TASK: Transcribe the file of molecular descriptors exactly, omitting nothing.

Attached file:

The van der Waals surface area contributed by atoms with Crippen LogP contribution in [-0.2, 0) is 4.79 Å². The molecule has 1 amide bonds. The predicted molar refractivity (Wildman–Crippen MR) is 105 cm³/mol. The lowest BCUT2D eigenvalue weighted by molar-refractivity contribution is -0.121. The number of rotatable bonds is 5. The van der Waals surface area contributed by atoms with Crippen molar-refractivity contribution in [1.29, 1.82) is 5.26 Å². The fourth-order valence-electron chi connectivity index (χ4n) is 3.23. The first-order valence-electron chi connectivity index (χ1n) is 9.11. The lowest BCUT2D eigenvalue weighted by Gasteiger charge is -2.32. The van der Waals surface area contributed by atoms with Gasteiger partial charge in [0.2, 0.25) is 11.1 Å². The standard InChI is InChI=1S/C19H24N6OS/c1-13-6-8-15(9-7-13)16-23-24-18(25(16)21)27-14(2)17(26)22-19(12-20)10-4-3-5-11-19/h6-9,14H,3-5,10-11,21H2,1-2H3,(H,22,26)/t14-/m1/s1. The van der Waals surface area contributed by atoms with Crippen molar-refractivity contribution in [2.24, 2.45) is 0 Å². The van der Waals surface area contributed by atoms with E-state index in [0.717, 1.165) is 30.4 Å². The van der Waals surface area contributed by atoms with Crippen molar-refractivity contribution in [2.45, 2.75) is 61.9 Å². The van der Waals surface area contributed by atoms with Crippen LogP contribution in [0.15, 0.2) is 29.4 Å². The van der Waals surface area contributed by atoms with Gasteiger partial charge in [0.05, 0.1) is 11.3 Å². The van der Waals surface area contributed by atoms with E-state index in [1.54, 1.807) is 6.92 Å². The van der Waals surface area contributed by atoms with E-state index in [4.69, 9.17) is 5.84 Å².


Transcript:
The van der Waals surface area contributed by atoms with Crippen LogP contribution in [-0.2, 0) is 4.79 Å². The molecule has 1 amide bonds. The predicted molar refractivity (Wildman–Crippen MR) is 105 cm³/mol. The lowest BCUT2D eigenvalue weighted by molar-refractivity contribution is -0.121. The number of rotatable bonds is 5. The van der Waals surface area contributed by atoms with Crippen molar-refractivity contribution in [1.29, 1.82) is 5.26 Å². The fourth-order valence-electron chi connectivity index (χ4n) is 3.23. The first-order valence-electron chi connectivity index (χ1n) is 9.11. The lowest BCUT2D eigenvalue weighted by Gasteiger charge is -2.32. The van der Waals surface area contributed by atoms with Gasteiger partial charge in [0.2, 0.25) is 11.1 Å². The standard InChI is InChI=1S/C19H24N6OS/c1-13-6-8-15(9-7-13)16-23-24-18(25(16)21)27-14(2)17(26)22-19(12-20)10-4-3-5-11-19/h6-9,14H,3-5,10-11,21H2,1-2H3,(H,22,26)/t14-/m1/s1. The van der Waals surface area contributed by atoms with Crippen molar-refractivity contribution in [2.24, 2.45) is 0 Å². The van der Waals surface area contributed by atoms with E-state index in [0.717, 1.165) is 30.4 Å². The van der Waals surface area contributed by atoms with Crippen molar-refractivity contribution in [2.45, 2.75) is 61.9 Å². The van der Waals surface area contributed by atoms with Crippen LogP contribution in [0.15, 0.2) is 29.4 Å². The van der Waals surface area contributed by atoms with Gasteiger partial charge in [0.05, 0.1) is 11.3 Å². The van der Waals surface area contributed by atoms with E-state index in [1.54, 1.807) is 6.92 Å². The van der Waals surface area contributed by atoms with E-state index in [4.69, 9.17) is 5.84 Å².